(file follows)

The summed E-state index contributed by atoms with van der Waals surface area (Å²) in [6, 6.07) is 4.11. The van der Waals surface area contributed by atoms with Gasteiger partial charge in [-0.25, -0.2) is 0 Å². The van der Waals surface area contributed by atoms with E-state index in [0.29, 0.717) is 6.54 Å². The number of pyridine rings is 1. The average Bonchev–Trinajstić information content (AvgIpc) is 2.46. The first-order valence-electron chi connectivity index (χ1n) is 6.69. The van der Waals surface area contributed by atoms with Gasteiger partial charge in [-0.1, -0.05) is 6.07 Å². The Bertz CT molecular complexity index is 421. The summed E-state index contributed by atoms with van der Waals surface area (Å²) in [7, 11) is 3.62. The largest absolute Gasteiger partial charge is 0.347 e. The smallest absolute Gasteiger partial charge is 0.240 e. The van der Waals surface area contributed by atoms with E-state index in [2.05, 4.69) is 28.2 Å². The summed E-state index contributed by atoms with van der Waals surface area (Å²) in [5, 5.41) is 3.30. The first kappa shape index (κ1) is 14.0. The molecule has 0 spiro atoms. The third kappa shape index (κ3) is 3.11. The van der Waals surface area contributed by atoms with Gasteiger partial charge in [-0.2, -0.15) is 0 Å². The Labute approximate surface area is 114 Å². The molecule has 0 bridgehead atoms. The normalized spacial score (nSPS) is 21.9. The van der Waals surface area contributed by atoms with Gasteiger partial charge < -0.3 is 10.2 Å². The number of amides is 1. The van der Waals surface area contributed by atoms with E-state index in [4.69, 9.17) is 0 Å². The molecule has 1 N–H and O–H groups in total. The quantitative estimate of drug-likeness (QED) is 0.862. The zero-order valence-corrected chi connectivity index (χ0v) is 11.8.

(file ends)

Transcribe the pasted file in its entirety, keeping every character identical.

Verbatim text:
The summed E-state index contributed by atoms with van der Waals surface area (Å²) in [6, 6.07) is 4.11. The van der Waals surface area contributed by atoms with Gasteiger partial charge in [-0.25, -0.2) is 0 Å². The van der Waals surface area contributed by atoms with E-state index in [0.29, 0.717) is 6.54 Å². The number of pyridine rings is 1. The average Bonchev–Trinajstić information content (AvgIpc) is 2.46. The first-order valence-electron chi connectivity index (χ1n) is 6.69. The van der Waals surface area contributed by atoms with Gasteiger partial charge in [-0.1, -0.05) is 6.07 Å². The Bertz CT molecular complexity index is 421. The summed E-state index contributed by atoms with van der Waals surface area (Å²) in [7, 11) is 3.62. The largest absolute Gasteiger partial charge is 0.347 e. The smallest absolute Gasteiger partial charge is 0.240 e. The van der Waals surface area contributed by atoms with E-state index in [2.05, 4.69) is 28.2 Å². The summed E-state index contributed by atoms with van der Waals surface area (Å²) in [5, 5.41) is 3.30. The first kappa shape index (κ1) is 14.0. The molecule has 0 spiro atoms. The third kappa shape index (κ3) is 3.11. The van der Waals surface area contributed by atoms with Gasteiger partial charge in [-0.2, -0.15) is 0 Å². The Labute approximate surface area is 114 Å². The molecule has 0 bridgehead atoms. The normalized spacial score (nSPS) is 21.9. The van der Waals surface area contributed by atoms with Gasteiger partial charge < -0.3 is 10.2 Å². The number of amides is 1. The van der Waals surface area contributed by atoms with E-state index in [4.69, 9.17) is 0 Å². The molecule has 1 N–H and O–H groups in total. The quantitative estimate of drug-likeness (QED) is 0.862. The zero-order valence-corrected chi connectivity index (χ0v) is 11.8.